Since the beginning of time (i.e., 1860), the British Open has been played on just 14 courses. I’ve played all of them at least once, and I’ve played most of them more than once, and in 2010 I played all 14 in a two-week trip. Here’s my ranking, in reverse order:
Golf holes all over the world measure 4¼ inches in diameter because in 1829 a blacksmith in Musselburgh made a hole-cutting device from a piece of drain pipe that happened to be that size. The course, which has just nine holes, is interesting mainly because of facts like that one.
Prince’s is the least impressive of the three Open courses on England’s southeastern coast. (See Nos. 7 and 10 for the other two.) The Open was played there once, in 1932 — Gene Sarazen won, using the sand wedge he’d just invented — but that layout no longer exists.
Prestwick has hosted 24 Opens, including the first 12. The course is famously “quirky,” but I don’t love it. The private parts of the clubhouse are way cool, however. Plead with a member to show you around.
I don’t understand why Opens, including this year’s, are given to Troon. You play what seems like the same hole over and over again, then you play the Postage Stamp, then you play what feels like the same hole over and over again, again.
If I could pick any Open club to join, I might pick Royal Cinque Ports, in Deal, England — because I love the course and because the members remind me of the members of my club at home. In 1898, one of them played cross-country from Royal St. George’s in 32 strokes. He hit his final shot through a clubhouse window.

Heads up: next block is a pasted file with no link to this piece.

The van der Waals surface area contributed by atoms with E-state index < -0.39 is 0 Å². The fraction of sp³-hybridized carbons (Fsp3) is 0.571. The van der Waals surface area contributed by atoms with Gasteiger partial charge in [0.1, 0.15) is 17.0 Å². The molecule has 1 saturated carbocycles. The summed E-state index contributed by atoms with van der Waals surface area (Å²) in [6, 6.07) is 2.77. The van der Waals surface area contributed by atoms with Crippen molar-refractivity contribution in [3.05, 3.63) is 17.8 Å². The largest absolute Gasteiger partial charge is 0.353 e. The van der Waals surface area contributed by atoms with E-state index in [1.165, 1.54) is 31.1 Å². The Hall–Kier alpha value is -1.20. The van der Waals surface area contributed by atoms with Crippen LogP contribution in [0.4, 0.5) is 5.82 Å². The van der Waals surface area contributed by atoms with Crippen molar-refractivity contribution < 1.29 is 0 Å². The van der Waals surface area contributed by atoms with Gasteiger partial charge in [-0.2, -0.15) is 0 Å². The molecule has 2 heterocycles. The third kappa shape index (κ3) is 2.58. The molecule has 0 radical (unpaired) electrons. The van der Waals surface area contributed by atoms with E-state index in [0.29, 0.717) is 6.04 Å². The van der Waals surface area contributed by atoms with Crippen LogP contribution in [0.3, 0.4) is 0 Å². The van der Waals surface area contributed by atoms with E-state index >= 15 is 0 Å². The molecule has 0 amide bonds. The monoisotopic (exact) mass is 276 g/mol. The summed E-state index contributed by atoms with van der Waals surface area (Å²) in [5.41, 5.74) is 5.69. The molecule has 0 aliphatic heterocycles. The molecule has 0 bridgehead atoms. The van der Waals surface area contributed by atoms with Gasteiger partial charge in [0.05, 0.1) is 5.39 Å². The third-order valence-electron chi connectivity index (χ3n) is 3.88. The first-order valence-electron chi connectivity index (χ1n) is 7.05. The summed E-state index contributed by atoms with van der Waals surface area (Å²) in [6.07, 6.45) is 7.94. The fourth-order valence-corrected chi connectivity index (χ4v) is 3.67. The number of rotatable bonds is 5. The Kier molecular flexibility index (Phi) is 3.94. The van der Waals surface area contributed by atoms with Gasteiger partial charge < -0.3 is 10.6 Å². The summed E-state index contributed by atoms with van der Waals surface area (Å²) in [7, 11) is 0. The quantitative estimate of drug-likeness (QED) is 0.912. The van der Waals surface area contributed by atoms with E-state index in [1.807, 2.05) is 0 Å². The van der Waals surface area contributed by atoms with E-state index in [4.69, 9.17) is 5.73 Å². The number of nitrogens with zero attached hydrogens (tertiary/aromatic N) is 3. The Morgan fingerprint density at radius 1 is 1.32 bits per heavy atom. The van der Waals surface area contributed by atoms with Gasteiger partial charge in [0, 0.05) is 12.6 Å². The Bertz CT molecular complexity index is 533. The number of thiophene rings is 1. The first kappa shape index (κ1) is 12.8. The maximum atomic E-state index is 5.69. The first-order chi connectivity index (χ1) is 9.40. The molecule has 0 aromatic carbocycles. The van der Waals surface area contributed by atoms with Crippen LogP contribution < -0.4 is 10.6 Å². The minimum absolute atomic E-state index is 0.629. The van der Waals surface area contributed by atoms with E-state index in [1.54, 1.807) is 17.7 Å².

For the Open, the R&A turns the first hole at Royal Liverpool into the third, giving players two holes to warm up on before hitting one of the scariest tee shots in tournament golf. Plus, the Beatles.
Royal Lytham has way too many bunkers, but its ninth hole is one of my favorite par 3s anywhere, and the club offers what might be the best overnight stay-and-play package in the world.
Ian Fleming was a member of Royal St. George’s. He made it the model for Royal St. Marks, the club where James Bond wins a cheating match with Auric Goldfinger. On a clear day, you can see France.
When the wind is blowing hard, Carnoustie might be too tough for ordinary humans. The course has provided some of the most memorable Opens ever — Hogan, Player, Watson, Van de Velde — and it’s just over the bridge from St. Andrews.
Royal Birkdale lies near the center of what might be the most compact collection of great links courses in the world, along the Lancashire coast between Liverpool and Lytham. Birkdale is my favorite Open course in England.
The secretary described Muirfield to me as a lunching club (by which he meant a drinking club) with a golf course attached to it. The members play fast because they’re in a hurry to get back to the dining room. The course is awesome, too.
If it weren’t for Donald Trump, who owns it now, I would have ranked Turnberry No. 1. (Dropping it farther down the list would have given Trump too much credit.)
Every serious golfer, at some point, has to play as many rounds as possible on the Old Course at St. Andrews. If you suspend your preconceptions about what golf holes are supposed to look like, playing the Old Course can be a transcendental experience. St. Andrews makes the strongest possible argument for allowing links courses to create themselves.
The voting in my head was close, but in the end Royal Portrush, in northern Northern Ireland, came in at No. 1. Design changes eliminated its only serious weaknesses: the two closing holes. And the scheduled return of the Open in 2019, after a 68-year absence, is a hopeful sign (fingers crossed) that people, given time, can learn to coexist.